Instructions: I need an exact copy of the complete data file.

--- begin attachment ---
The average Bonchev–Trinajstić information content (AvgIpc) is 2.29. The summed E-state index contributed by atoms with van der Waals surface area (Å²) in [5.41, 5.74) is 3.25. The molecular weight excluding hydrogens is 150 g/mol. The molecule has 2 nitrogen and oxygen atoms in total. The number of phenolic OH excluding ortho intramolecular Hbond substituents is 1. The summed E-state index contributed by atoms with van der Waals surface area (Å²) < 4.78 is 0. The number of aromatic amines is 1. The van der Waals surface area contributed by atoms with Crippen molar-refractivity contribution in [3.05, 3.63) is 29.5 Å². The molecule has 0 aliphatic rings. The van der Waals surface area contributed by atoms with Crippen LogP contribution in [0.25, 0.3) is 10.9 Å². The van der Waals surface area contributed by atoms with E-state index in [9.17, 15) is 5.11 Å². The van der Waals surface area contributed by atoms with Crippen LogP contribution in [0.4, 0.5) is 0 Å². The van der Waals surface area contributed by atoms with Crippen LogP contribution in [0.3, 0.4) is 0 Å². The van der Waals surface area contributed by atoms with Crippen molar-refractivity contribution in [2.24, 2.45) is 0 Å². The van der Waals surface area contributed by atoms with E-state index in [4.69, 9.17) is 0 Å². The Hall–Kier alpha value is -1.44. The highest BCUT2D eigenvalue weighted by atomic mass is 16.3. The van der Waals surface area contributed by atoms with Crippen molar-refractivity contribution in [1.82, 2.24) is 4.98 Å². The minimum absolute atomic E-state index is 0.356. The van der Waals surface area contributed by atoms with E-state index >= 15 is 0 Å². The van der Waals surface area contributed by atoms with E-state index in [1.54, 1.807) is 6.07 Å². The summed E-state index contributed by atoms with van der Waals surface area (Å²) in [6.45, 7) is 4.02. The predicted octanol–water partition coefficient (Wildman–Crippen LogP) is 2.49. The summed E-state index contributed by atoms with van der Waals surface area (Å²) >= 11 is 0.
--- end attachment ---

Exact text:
The average Bonchev–Trinajstić information content (AvgIpc) is 2.29. The summed E-state index contributed by atoms with van der Waals surface area (Å²) in [5.41, 5.74) is 3.25. The molecular weight excluding hydrogens is 150 g/mol. The molecule has 2 nitrogen and oxygen atoms in total. The number of phenolic OH excluding ortho intramolecular Hbond substituents is 1. The summed E-state index contributed by atoms with van der Waals surface area (Å²) < 4.78 is 0. The number of aromatic amines is 1. The van der Waals surface area contributed by atoms with Crippen molar-refractivity contribution in [3.05, 3.63) is 29.5 Å². The molecule has 0 aliphatic rings. The van der Waals surface area contributed by atoms with Crippen LogP contribution in [0.25, 0.3) is 10.9 Å². The van der Waals surface area contributed by atoms with E-state index in [9.17, 15) is 5.11 Å². The van der Waals surface area contributed by atoms with Crippen LogP contribution in [0.4, 0.5) is 0 Å². The van der Waals surface area contributed by atoms with Crippen LogP contribution in [0.3, 0.4) is 0 Å². The van der Waals surface area contributed by atoms with Crippen molar-refractivity contribution in [2.24, 2.45) is 0 Å². The van der Waals surface area contributed by atoms with E-state index in [4.69, 9.17) is 0 Å². The Hall–Kier alpha value is -1.44. The highest BCUT2D eigenvalue weighted by atomic mass is 16.3. The van der Waals surface area contributed by atoms with Crippen molar-refractivity contribution in [1.82, 2.24) is 4.98 Å². The minimum absolute atomic E-state index is 0.356. The van der Waals surface area contributed by atoms with E-state index >= 15 is 0 Å². The van der Waals surface area contributed by atoms with E-state index in [1.54, 1.807) is 6.07 Å². The summed E-state index contributed by atoms with van der Waals surface area (Å²) in [6.45, 7) is 4.02. The predicted octanol–water partition coefficient (Wildman–Crippen LogP) is 2.49. The summed E-state index contributed by atoms with van der Waals surface area (Å²) >= 11 is 0.